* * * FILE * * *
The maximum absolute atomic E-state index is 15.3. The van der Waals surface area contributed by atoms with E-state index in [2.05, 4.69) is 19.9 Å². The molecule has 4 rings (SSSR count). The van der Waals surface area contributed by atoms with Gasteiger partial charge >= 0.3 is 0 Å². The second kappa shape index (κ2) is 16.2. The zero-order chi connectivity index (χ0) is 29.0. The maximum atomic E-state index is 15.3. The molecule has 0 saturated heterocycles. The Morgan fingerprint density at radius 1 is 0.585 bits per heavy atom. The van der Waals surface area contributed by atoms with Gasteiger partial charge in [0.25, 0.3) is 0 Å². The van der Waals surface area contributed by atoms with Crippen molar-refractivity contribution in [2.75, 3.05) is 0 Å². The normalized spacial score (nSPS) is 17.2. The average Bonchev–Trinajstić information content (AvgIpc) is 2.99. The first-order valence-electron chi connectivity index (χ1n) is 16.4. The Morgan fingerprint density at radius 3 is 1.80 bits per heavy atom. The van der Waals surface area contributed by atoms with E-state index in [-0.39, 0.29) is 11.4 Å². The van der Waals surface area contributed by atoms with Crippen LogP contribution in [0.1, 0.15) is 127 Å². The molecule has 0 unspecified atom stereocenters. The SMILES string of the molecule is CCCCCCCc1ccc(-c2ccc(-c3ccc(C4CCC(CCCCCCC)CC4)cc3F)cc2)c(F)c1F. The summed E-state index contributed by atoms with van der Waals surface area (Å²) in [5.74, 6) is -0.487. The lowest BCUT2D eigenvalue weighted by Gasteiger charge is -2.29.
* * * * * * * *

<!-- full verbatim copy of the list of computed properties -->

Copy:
The maximum absolute atomic E-state index is 15.3. The van der Waals surface area contributed by atoms with E-state index in [2.05, 4.69) is 19.9 Å². The molecule has 4 rings (SSSR count). The van der Waals surface area contributed by atoms with Gasteiger partial charge >= 0.3 is 0 Å². The second kappa shape index (κ2) is 16.2. The zero-order chi connectivity index (χ0) is 29.0. The maximum atomic E-state index is 15.3. The molecule has 0 saturated heterocycles. The Morgan fingerprint density at radius 1 is 0.585 bits per heavy atom. The van der Waals surface area contributed by atoms with Gasteiger partial charge in [0.25, 0.3) is 0 Å². The van der Waals surface area contributed by atoms with Crippen molar-refractivity contribution in [2.75, 3.05) is 0 Å². The normalized spacial score (nSPS) is 17.2. The average Bonchev–Trinajstić information content (AvgIpc) is 2.99. The first-order valence-electron chi connectivity index (χ1n) is 16.4. The Morgan fingerprint density at radius 3 is 1.80 bits per heavy atom. The van der Waals surface area contributed by atoms with E-state index in [-0.39, 0.29) is 11.4 Å². The van der Waals surface area contributed by atoms with Crippen LogP contribution in [0.1, 0.15) is 127 Å². The molecule has 0 unspecified atom stereocenters. The SMILES string of the molecule is CCCCCCCc1ccc(-c2ccc(-c3ccc(C4CCC(CCCCCCC)CC4)cc3F)cc2)c(F)c1F. The summed E-state index contributed by atoms with van der Waals surface area (Å²) in [5.74, 6) is -0.487. The lowest BCUT2D eigenvalue weighted by Gasteiger charge is -2.29.